Tue | Dec 6, 2016

Help MPs be true lawmakers

Published:Monday | September 8, 2014 | 12:00 AM
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State opening of Parliament at Gordon House.
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AFTER A much deserved four weeks of rest, members of parliament (MPs) will return tomorrow to legislative duties in the House of Representatives to conduct the people's business.

Parliament in 2013 passed 40 bills and appears on course to pass a similar number this year. But there is need for a new paradigm in the approach to legislation. For far too long, the agenda of the country has been dictated by the executive. MPs have been too comfortable with the status quo, with none seeming intent on breaking away from the establishment.

It is my sincere hope that parliamentarians, especially government backbenchers and the parliamentary opposition, will be a bit more active in legislative outcomes. One clear way for this is the use of private member's bills, something that has hardly been utilised, if any at all, in our Parliament.

A private member's bill in a parliamentary system of government is a bill introduced into the legislature by a legislator who is not acting on behalf of the executive branch. The designation "private member's bill" is used in most Westminster system jurisdictions, in which a 'private member' is any member of parliament who is not a member of the Cabinet.

There has been an over-reliance on the use of private member's motions by MPs and truth be told, the executive branch has not been very responsive to those motions. Sure, some have resulted in policy and even changes to the laws but not on the scale that progressive governance requires.

For the greater good

Parliament, we should be reminded, exists to pass laws for the good governance of Jamaica. This means that, first and foremost, MPs are lawmakers. Surely, it would be to the greater glory of our people if we can muster the collective will to give MPs the tools necessary for them to carry out this task.

The Gavel has repeatedly called for MPs to be given greater research assistance, and today its my view that consideration should also be given to the creation of a cadre of lawyers to assist MPs in drafting private member's bills. The Constituency Development Fund could be called upon to underwrite the cost of such resource personnel.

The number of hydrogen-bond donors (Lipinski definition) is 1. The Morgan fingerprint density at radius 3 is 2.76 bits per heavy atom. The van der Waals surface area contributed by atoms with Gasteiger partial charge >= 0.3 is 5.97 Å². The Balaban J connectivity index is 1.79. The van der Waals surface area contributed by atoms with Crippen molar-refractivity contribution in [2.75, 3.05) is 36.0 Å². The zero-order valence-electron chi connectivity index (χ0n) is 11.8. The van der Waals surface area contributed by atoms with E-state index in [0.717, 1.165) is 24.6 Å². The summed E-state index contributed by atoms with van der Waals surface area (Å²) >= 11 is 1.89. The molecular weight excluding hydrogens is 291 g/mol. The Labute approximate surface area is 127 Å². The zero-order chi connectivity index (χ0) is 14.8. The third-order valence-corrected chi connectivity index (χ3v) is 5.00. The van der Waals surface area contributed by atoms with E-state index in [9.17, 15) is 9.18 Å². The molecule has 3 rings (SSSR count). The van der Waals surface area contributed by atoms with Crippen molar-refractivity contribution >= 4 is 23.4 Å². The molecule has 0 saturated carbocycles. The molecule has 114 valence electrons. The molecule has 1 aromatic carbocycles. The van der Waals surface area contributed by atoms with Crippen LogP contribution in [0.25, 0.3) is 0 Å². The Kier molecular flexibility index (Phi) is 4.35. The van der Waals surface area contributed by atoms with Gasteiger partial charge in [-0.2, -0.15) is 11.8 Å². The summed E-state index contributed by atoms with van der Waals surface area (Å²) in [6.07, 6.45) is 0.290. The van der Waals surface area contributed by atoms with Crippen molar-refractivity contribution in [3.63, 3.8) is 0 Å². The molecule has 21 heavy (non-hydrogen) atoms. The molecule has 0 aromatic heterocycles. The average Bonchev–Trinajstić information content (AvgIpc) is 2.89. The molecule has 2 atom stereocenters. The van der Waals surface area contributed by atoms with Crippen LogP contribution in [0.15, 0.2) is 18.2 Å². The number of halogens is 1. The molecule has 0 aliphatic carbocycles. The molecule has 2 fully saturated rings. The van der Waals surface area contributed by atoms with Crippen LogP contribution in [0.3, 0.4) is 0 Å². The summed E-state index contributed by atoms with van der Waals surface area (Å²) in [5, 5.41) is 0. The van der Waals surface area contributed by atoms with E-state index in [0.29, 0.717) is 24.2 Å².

In the meantime, The Gavel notes the comment by Horace Dalley, minister with responsibility for the public service, that a new procurement law is to be in place by the end of this month. Indeed, a bill was laid before the House of Representatives just before members went off for the summer break.

One only hopes the debate on the bill takes into consideration a study undertaken by the Ministry of Finance last year that revealed that project implementation is being hampered by procurement delays, weak institutional capacity, low project-manage-ment capacity within some public-sector entities and overambitious implementation plans and timelines.

The findings of the study which Devon Rowe, the financial secretary, promised would be presented to the Public Administration and Appropria-tions Committee of Parliament, has been under lock and key at Heroes Circle.

"There were some structural issues which involved poorly designed and developed projects, which indicate weaknesses in project development and weaknesses in the monitoring of project implementation," Rowe said last year.

When Dalley comes to pilot the bill through the House, he should also lay a copy of that report in the House. The need for a overhaul of the procurement process is impatient of debate as not only is the current system a mockery of the budgetary process, but it also breeds inefficiency and reduces the country's competitiveness.

One hopes the debate on this bill will be a robust one. At the same time, though not overly optimistic, I hope MPs will throw off the political party shackles and seek to make private member's bills a regular feature of Jamaica's legislative environment.

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